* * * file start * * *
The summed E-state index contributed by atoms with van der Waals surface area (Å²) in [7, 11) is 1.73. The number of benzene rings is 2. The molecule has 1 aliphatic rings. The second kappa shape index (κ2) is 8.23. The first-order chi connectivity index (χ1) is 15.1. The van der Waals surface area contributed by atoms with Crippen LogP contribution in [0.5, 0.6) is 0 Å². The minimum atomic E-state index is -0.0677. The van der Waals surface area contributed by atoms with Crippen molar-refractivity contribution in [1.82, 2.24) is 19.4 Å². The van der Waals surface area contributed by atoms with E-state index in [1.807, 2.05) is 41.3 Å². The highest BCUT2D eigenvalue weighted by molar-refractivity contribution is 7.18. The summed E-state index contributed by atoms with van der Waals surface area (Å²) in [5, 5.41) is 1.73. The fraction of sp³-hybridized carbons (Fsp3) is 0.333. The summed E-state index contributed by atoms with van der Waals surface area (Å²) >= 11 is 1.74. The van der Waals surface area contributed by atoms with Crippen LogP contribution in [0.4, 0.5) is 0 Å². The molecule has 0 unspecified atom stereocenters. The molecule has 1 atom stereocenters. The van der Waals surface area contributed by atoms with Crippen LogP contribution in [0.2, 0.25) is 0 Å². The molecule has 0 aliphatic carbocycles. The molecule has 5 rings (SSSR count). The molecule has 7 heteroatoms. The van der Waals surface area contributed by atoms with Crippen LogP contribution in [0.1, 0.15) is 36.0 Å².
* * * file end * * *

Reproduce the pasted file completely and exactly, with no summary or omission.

The summed E-state index contributed by atoms with van der Waals surface area (Å²) in [7, 11) is 1.73. The number of benzene rings is 2. The molecule has 1 aliphatic rings. The second kappa shape index (κ2) is 8.23. The first-order chi connectivity index (χ1) is 15.1. The van der Waals surface area contributed by atoms with Crippen LogP contribution in [0.5, 0.6) is 0 Å². The minimum atomic E-state index is -0.0677. The van der Waals surface area contributed by atoms with Crippen molar-refractivity contribution in [1.82, 2.24) is 19.4 Å². The van der Waals surface area contributed by atoms with E-state index in [1.807, 2.05) is 41.3 Å². The highest BCUT2D eigenvalue weighted by molar-refractivity contribution is 7.18. The summed E-state index contributed by atoms with van der Waals surface area (Å²) in [5, 5.41) is 1.73. The fraction of sp³-hybridized carbons (Fsp3) is 0.333. The summed E-state index contributed by atoms with van der Waals surface area (Å²) >= 11 is 1.74. The van der Waals surface area contributed by atoms with Crippen LogP contribution in [0.4, 0.5) is 0 Å². The molecule has 0 unspecified atom stereocenters. The molecule has 1 atom stereocenters. The van der Waals surface area contributed by atoms with Crippen LogP contribution in [0.2, 0.25) is 0 Å². The molecule has 0 aliphatic carbocycles. The molecule has 5 rings (SSSR count). The molecule has 7 heteroatoms. The van der Waals surface area contributed by atoms with Crippen LogP contribution in [0.1, 0.15) is 36.0 Å².